In my project, there are two images. One is 300 x 300 (IosInsight.png), and the other is 1500 x 1999 (Sunset.png). I’ve made these sizes on purpose to illustrate the impact of images being smaller versus larger than the space available. If you are following along in your own project from scratch, then grab these images from my GitHub project, and add them to your project.

Set the Image View > Image to IosInsight.png, and then resolve any misplaced views. You’ll notice that the UIImageView is now sized to accommodate the image according to its actual size, and the text field is now back to using the extra space available. You’ll also see that the UIImageView reflects the Distribution Fill setting for the UIStackView, but that the image doesn’t take up the entire width. This is because of the Aspect Fit setting, where the height is 300, and therefore the width is also 300, but since the screen width is more, some portion of the UIImageView is simply empty since we’ve told it not to stretch the image, but rather to maintain its aspect ratio. UIImageView achieves this by just having empty space outside the image.

In the above case, we are working with a scenario where there is extra space to allocate. Here is what it looks like in the Storyboard.

Screen Shot 2016-05-26 at 7.34.24 PM

One key thing to note so far is that we haven’t set any Compression Resistance values, so they are all defaulted. Auto Layout is happy, because it didn’t have to compress any view (ie. component or control), so there was no trouble from not having explicitly set values that deviated from the defaults.

Let’s see how Auto Layout reacts to switching the image to the larger one, Sunset.png. This is really important for understanding the relationship between Content Hugging/Compression Resistance, and intrinsic content size. Go ahead and change the image for the UIImageView.

Auto Layout is no longer happy, and has found the layout to be unsatisfiable, or in other words, it has conflicting constraints. The good news it you can see what those are by clicking the red arrow.

In this case, with the larger image, we are now facing a scenario where there is not enough space, versus the case of extra space for the previous image. When there isn’t enough space, as mentioned in the opening narrative of this post, Auto Layout needs you to tell it what it can compress.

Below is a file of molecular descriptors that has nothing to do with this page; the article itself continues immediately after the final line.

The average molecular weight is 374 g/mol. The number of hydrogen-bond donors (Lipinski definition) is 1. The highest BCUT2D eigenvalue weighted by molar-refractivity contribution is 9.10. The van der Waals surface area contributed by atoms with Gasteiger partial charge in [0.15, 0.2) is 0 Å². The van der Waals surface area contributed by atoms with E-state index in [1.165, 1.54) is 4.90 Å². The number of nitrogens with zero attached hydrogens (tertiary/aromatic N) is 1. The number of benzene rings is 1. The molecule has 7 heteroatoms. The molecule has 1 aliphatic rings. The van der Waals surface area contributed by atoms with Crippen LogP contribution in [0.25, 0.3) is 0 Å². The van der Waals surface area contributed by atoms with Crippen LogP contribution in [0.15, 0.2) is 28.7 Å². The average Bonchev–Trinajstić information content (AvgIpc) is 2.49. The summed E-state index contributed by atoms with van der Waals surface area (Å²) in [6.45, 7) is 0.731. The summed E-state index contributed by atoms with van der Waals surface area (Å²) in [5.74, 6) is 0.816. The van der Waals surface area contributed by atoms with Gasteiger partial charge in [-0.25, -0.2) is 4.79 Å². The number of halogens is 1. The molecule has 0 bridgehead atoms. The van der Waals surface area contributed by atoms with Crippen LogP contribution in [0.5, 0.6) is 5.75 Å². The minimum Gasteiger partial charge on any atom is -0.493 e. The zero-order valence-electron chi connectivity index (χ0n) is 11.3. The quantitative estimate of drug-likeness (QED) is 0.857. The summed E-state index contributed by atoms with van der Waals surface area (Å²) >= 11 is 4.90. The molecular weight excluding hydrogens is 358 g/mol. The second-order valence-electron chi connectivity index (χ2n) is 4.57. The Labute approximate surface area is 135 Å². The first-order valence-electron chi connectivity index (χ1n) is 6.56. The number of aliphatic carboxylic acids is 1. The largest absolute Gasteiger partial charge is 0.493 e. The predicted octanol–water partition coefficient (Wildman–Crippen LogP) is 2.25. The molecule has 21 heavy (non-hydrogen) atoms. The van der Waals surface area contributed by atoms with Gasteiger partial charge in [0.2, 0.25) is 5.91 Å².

If you look at the recommendations provided when clicking on the red arrow, you’ll see that it recommends setting vertical compression resistance higher for the label and text field, or lower for the image view. We’ll choose setting the image view lower and that will result in the image being resized (compressed) to fit the available space, while maintaining its aspect ratio due to the setting of Aspect Fit. The label and text field can remain at 250 since they will be higher than the image view, and thus will not be compressed.

Once you make that change to 251 for the image view, and resolve misplaced frames, you will see the following, and can also run it to see it in action. The image has been compressed just enough so that the label and text field are respecting their intrinsic content sizes.

Screen Shot 2016-05-26 at 7.58.51 PM

Let’s look at one more aspect of this example by going back to the other image, IosInsight.png. Change back to it, and resolve mismatched frames. Note: There are times when you may need to close the storyboard, and open it again in order to resolve the mismatches.

At this point we’ve encountered the case where there isn’t enough space and something needs to be compressed, so we set compression resistance on the UIImageView for that purpose. When the image is switched back to the smaller one, then we see that the extra space is back to being assigned to the UITextView. In reality, this is not likely to be the desired result. Instead, we’d want the image to grow and take the extra space. We could have handled this originally when we used the IosInsight.png image but I wanted to show the actions needed separately to highlight the two cases of extra versus less space. Right now, you should see this with the IosInsight.png image specified.

Screen Shot 2016-05-27 at 8.30.37 AM

Remember that the default for hugging priority is 251 for UIImageView and UILabel, but is 250 for UITextField. To give the extra space to the image view, its hugging priority needs to decrease to signify that it should grow when there is space available. The hugging priority of the text field should be increased so that it does not grow.

Go ahead and increase hugging priority of the text field to 251, and decrease the image view to 250. Resolve misplaced frames and you’ll see that the image view now takes the extra space, and the label and text field both hug their content. This is the outcome in the Storyboard.

Screen Shot 2016-05-27 at 8.58.42 AM

All of the changes made can be run in the simulator and you’ll see roughly the same results as you see in the Storyboard, however the exact result depends on which device you choose.

With the iPhone 4s versus an iPhone 6, you’ll see that the bigger increase in vertical space for the iPhone 6, compared to the increase in horizontal space, results in there being more empty vertical space. This is due to the aspect ratio needing to be maintained, so when the width reaches the maximum screen size, height will also stop growing. Here are screenshots of the 4s on the left, and the 6 on the right. I’ve changed the background color of the UIImageView to a light blue to make it obvious.

i4sScreen
i6Screen

A mentioned above, you can grab the project here on GitHub to experiment with it.